If you wish, set your machine to run a basting stitch to secure the stocking in place. I used the yellow high-tension bobbin casing with a 60wt embroidery bobbin thread, and a 40wt white embroidery thread for this appliqué. There are three steps in the embroidery file – each is saved as a separate colour so the machine stops between steps, but you’ll use the same colour for the entire design.
First, the machine stitches out a placement guide – a running stitch in the shape of the paw print. Cut a piece of faux fur large enough to cover the placement guide, and lay it on top of the stitched out paw. Proceed with the second step – this will stitch a zig-zag tack-down line to hold the fur in place.
When the tack-down is finished, remove the hoop from the machine. Use your duckbill applique scissors to trim the excess fabric away from the edges of the tack-down, as close to the edge as possible. Depending on how thick your fur is, this step can be a bit of a mission, but take your time and try to trim away as much as possible so the fur doesn’t peek out of the edges after the final step of stitching.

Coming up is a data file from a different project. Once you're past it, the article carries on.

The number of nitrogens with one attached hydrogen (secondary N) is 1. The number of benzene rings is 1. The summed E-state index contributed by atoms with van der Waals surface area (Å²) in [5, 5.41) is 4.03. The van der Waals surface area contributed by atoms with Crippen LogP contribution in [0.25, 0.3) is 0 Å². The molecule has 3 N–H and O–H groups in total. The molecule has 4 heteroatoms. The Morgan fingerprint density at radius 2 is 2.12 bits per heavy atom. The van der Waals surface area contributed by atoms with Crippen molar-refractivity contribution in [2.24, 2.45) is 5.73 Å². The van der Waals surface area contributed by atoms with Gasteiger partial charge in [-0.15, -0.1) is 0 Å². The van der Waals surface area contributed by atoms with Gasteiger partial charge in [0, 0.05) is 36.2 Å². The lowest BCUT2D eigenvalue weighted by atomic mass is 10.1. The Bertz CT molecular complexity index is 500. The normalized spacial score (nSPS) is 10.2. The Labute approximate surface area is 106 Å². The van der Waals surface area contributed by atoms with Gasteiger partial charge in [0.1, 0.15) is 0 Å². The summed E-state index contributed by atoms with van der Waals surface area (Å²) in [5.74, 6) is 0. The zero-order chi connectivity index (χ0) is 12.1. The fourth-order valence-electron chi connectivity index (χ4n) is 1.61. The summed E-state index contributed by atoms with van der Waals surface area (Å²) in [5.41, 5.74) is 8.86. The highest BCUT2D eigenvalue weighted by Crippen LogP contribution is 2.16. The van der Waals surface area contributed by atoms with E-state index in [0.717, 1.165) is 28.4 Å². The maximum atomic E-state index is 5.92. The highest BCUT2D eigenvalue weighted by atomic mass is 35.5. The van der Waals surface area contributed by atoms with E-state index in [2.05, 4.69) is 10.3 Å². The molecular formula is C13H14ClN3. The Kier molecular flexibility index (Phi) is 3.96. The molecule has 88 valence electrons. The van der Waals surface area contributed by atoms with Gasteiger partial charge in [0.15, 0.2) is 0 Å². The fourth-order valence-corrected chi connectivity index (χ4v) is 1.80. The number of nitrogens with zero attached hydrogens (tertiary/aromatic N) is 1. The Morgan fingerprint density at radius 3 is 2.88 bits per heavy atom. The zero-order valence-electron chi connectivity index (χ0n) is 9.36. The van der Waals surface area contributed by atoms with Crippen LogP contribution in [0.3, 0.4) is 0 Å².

When you’re happy with the trimming, bring the hoop back to your machine, lay a sheet of water soluble transparent topper over the embroidery (this will keep the fur contained and provide a neater result) – and stitch the final step.
This step consists of an underlayer to help contain the fur, and a final satin stitch run. When the embroidery is complete, tear away the excess topper and run a lint roller over your paw print to capture all the loose fur!
Next, we’ll embroider the names on each stocking cuff. I used Bernina Software 9 Designer Plus to create machine files for each family member, but the Bernina machines come with a range of in-built embroidery fonts as well, so you may choose to lay the names out directly on your machine.
In the software, create a new project and select the “Type and Monograms” tool. Click in to the design and type your name – then double click the name to bring up the settings for your text. Here, you can select a font and make some decisions about the size. I chose “Lisa” for all four of my stockings, and sized each to 45mm tall. Your sizing and font choice may be different – in general, try to keep the width of each name under 15cm so it will fit on the cuff.